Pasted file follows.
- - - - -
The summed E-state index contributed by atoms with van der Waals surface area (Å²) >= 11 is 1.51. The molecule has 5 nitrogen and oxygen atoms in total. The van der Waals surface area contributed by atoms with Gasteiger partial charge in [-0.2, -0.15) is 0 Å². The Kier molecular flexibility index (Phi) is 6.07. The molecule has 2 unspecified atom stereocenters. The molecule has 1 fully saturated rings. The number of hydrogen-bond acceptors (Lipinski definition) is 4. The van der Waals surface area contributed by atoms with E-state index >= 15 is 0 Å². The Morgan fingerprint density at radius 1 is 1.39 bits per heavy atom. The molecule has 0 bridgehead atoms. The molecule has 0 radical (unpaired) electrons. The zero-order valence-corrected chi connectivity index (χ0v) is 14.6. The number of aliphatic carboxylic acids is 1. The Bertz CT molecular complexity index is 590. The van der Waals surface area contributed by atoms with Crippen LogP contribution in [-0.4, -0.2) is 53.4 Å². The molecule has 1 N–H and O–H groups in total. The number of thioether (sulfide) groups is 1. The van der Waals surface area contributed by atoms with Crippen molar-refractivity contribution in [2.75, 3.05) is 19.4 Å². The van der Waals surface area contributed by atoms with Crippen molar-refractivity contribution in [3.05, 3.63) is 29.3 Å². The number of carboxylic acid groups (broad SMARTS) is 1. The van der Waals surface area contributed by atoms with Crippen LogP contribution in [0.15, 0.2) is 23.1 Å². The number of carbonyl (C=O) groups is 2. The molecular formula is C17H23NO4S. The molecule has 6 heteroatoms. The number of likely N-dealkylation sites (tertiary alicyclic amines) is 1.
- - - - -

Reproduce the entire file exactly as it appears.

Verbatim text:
The summed E-state index contributed by atoms with van der Waals surface area (Å²) >= 11 is 1.51. The molecule has 5 nitrogen and oxygen atoms in total. The van der Waals surface area contributed by atoms with Gasteiger partial charge in [-0.2, -0.15) is 0 Å². The Kier molecular flexibility index (Phi) is 6.07. The molecule has 2 unspecified atom stereocenters. The molecule has 1 fully saturated rings. The number of hydrogen-bond acceptors (Lipinski definition) is 4. The van der Waals surface area contributed by atoms with E-state index >= 15 is 0 Å². The Morgan fingerprint density at radius 1 is 1.39 bits per heavy atom. The molecule has 0 bridgehead atoms. The molecule has 0 radical (unpaired) electrons. The zero-order valence-corrected chi connectivity index (χ0v) is 14.6. The number of aliphatic carboxylic acids is 1. The Bertz CT molecular complexity index is 590. The van der Waals surface area contributed by atoms with Crippen LogP contribution in [-0.4, -0.2) is 53.4 Å². The molecule has 1 N–H and O–H groups in total. The number of thioether (sulfide) groups is 1. The van der Waals surface area contributed by atoms with Crippen molar-refractivity contribution in [2.75, 3.05) is 19.4 Å². The van der Waals surface area contributed by atoms with Crippen molar-refractivity contribution in [3.05, 3.63) is 29.3 Å². The number of carboxylic acid groups (broad SMARTS) is 1. The van der Waals surface area contributed by atoms with Crippen LogP contribution in [0.15, 0.2) is 23.1 Å². The number of carbonyl (C=O) groups is 2. The molecular formula is C17H23NO4S. The molecule has 6 heteroatoms. The number of likely N-dealkylation sites (tertiary alicyclic amines) is 1.